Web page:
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Decades later, ‘Torso Killer’ is charged with murder in New York mall

MINEOLA, NY — More than five decades after Diane Cusick’s lifeless body was discovered in the parking lot of a Long Island shopping center in New York, authorities have linked her death to the so-called “Torso Killer,” a serial killer who already in 11 other murders.

The suspect, Richard Cottingham – believed to be one of America’s most prolific serial killers – was arraigned Wednesday on second-degree murder charges in connection with Cusick’s 1968 murder. From a hospital bed in New Jersey, where he is already serving a life sentence for other murders, Cottingham pleaded innocent.

Though he claimed he was responsible for as many as 100 murders, New York and New Jersey authorities have officially linked him to only a dozen, including Cusick’s death. He has been imprisoned since 1980 when he was arrested after a motel girl heard a woman screaming in his room. Authorities found her alive but handcuffed and suffering from bite marks and knife wounds.

Cottingham on Wednesday asked to be arraigned via video feed from the New Jersey hospital because he was in poor health, bedridden, and not ambulatory, Judge Caryn Fink said. He needed his attorney, Jeff Groder, to repeat the judge’s questions several times because he is hard of hearing, Groder said.

“He’s a violent predator, and no matter how he looks in a hospital bed these days, he wasn’t always a frail older man,” Nassau County District Attorney Anne Donnelly said in an interview with The Associated Press. “He was a young 22-year-old when he committed the murder of Mrs. Cusick. He was strong, stronger than these women, and violent.”

Authorities believe Cusick, 23, gave up her job at a children’s dance school and then stopped at the Green Acres Mall in Nassau County to buy a pair of shoes when Cottingham followed her. Detectives believe he impersonated a security guard or police officer, charged her with theft, and then overpowered the 98-pound (44 kilograms) Cusick, Nassau County Police Department Superintendent Stephen Fitzpatrick said.

She was “relentlessly beaten, murdered, and raped in that car,” Fitzpatrick said. The coroner concluded that Cusick had been punched in the face and head and suffocated until she died. She had defensive wounds on her hands, and police were able to collect DNA evidence at the scene. But at the time, there was no DNA test.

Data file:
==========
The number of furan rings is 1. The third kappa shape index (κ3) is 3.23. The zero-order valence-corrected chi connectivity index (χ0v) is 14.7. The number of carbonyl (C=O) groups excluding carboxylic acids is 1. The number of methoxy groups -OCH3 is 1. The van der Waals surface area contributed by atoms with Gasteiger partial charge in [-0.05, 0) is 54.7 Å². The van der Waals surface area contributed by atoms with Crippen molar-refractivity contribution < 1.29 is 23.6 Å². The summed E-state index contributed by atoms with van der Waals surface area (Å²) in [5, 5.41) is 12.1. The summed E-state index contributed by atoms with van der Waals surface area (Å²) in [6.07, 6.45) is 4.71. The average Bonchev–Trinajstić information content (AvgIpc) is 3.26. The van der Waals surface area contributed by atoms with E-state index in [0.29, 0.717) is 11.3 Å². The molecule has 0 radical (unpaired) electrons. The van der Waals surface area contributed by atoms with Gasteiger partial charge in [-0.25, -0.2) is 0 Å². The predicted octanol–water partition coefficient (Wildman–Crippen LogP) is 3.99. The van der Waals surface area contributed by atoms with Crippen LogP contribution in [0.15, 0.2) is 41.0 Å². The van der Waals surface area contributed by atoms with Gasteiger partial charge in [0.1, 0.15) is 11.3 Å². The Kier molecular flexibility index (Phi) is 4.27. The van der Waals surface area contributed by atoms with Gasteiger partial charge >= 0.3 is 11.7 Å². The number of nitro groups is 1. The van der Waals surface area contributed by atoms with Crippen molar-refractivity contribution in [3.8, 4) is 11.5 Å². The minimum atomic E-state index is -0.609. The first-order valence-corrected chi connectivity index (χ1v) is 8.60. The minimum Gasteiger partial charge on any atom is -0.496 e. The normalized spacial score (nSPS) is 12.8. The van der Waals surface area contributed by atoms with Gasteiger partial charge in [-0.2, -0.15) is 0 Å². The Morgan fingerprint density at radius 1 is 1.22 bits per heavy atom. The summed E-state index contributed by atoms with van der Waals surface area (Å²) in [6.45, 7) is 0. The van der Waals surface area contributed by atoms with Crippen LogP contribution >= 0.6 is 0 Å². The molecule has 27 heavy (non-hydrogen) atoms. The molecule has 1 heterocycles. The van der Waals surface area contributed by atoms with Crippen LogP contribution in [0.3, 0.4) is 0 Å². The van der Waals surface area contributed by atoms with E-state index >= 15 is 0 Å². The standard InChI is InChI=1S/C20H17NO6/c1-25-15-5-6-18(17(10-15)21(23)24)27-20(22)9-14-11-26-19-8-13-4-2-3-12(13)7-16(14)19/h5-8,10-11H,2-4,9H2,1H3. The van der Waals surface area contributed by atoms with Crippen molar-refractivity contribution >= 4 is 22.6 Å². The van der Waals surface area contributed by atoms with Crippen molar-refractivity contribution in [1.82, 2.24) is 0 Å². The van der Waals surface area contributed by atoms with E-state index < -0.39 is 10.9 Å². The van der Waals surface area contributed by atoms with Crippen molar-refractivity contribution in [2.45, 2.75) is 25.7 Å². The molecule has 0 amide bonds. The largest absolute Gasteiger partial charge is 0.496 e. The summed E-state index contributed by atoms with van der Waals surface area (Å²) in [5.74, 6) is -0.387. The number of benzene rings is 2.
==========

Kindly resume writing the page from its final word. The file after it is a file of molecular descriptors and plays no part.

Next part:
The police questioned dozens of people, retraced her steps, and never stopped hunting her killer. But the track grew cold.

“Police did an excellent job of searching for clues they could find. “They spoke to hundreds of people at the Green Acres Mall to see if anyone had seen Diane,” Donnelly said. “Unfortunately, the track got cold, and the case got cold.”

Cottingham was a computer programmer for a New York health insurance company at the time of Cusick’s death. He was convicted of murder in New York and New Jersey in the 1980s, although the law did not require convicts to submit DNA samples as it does today. His DNA was taken and entered into a national database in 2016 when he pleaded guilty to another murder in New Jersey.

In 2021, Nassau County police received a tip that a suspect potentially responsible for murders in the county, just east of New York City, was incarcerated in New Jersey. They again started DNA testing on cold cases and found a match with Cottingham.

Cottingham also led police to believe he was responsible for the death by providing some information about the case, including telling detectives he was near a drive-in theater, which was adjacent to the mall at the time. But he stopped confessing to Cusick’s death right away, Donnelly said.

“He has not made a full confession. He mapped out little steps along the way that we could put together with the help of the police to fill that story,” she said.

Prosecutors are reviewing all pending cases around the same time and running DNA to see if Cottingham may have been responsible for other murders.

“Based on the evidence we have in this case, we’re looking at all the murders of young women from 1967 to 1980 to see if we can open any more cases against Mr. Cottingham,” Donnelly said.

Cusick’s daughter, Darlene Altman, said she was overwhelmed when she saw Cottingham on the video screen in the courtroom. Altman was just 4 when her mother was murdered.

“He just had that dead look. I felt like he was looking straight at me,” Altman said. “It was creepy.”

Albert L. Davis

My name is Albert, and I am a full time blogger by passion. I write about things that I am passionate about, and I have been lucky enough to find a career that fits me so well. I love being able to come home from work and spend my day doing what I want to do. I enjoy sharing tips and tricks to help others live a more balanced life, and I am grateful every day for the chance to share my knowledge with people all over the world.

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